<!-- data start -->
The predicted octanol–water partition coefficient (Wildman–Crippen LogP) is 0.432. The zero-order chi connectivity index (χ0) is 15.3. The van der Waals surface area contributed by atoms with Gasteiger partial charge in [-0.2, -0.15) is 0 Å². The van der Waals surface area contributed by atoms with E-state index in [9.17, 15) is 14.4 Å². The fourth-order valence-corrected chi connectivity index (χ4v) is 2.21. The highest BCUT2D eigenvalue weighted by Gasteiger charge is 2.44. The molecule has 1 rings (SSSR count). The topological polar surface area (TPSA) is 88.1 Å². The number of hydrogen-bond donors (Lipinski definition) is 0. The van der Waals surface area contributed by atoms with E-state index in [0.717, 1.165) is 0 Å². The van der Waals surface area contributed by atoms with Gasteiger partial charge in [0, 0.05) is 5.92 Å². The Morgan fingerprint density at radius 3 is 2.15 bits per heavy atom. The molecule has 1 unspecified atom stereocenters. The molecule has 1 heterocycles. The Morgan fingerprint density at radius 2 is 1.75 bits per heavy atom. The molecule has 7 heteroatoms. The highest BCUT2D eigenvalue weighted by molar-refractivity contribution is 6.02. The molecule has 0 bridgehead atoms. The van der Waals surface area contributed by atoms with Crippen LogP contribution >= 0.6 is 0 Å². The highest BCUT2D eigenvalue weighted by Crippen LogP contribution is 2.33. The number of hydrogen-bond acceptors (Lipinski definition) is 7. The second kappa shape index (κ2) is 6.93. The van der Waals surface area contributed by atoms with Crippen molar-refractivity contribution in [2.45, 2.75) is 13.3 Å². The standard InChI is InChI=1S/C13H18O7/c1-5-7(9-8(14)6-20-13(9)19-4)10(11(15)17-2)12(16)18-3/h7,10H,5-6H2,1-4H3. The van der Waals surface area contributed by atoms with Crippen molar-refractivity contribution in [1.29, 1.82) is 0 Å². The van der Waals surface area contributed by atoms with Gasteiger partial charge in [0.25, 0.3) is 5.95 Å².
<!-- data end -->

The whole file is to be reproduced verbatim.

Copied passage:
The predicted octanol–water partition coefficient (Wildman–Crippen LogP) is 0.432. The zero-order chi connectivity index (χ0) is 15.3. The van der Waals surface area contributed by atoms with Gasteiger partial charge in [-0.2, -0.15) is 0 Å². The van der Waals surface area contributed by atoms with E-state index in [9.17, 15) is 14.4 Å². The fourth-order valence-corrected chi connectivity index (χ4v) is 2.21. The highest BCUT2D eigenvalue weighted by Gasteiger charge is 2.44. The molecule has 1 rings (SSSR count). The topological polar surface area (TPSA) is 88.1 Å². The number of hydrogen-bond donors (Lipinski definition) is 0. The van der Waals surface area contributed by atoms with E-state index in [0.717, 1.165) is 0 Å². The van der Waals surface area contributed by atoms with Gasteiger partial charge in [0, 0.05) is 5.92 Å². The Morgan fingerprint density at radius 3 is 2.15 bits per heavy atom. The molecule has 1 unspecified atom stereocenters. The molecule has 1 heterocycles. The Morgan fingerprint density at radius 2 is 1.75 bits per heavy atom. The molecule has 7 heteroatoms. The highest BCUT2D eigenvalue weighted by molar-refractivity contribution is 6.02. The molecule has 0 bridgehead atoms. The van der Waals surface area contributed by atoms with Crippen LogP contribution >= 0.6 is 0 Å². The highest BCUT2D eigenvalue weighted by Crippen LogP contribution is 2.33. The number of hydrogen-bond acceptors (Lipinski definition) is 7. The second kappa shape index (κ2) is 6.93. The van der Waals surface area contributed by atoms with Crippen molar-refractivity contribution in [2.45, 2.75) is 13.3 Å². The standard InChI is InChI=1S/C13H18O7/c1-5-7(9-8(14)6-20-13(9)19-4)10(11(15)17-2)12(16)18-3/h7,10H,5-6H2,1-4H3. The van der Waals surface area contributed by atoms with Crippen molar-refractivity contribution in [1.29, 1.82) is 0 Å². The van der Waals surface area contributed by atoms with Gasteiger partial charge in [0.25, 0.3) is 5.95 Å².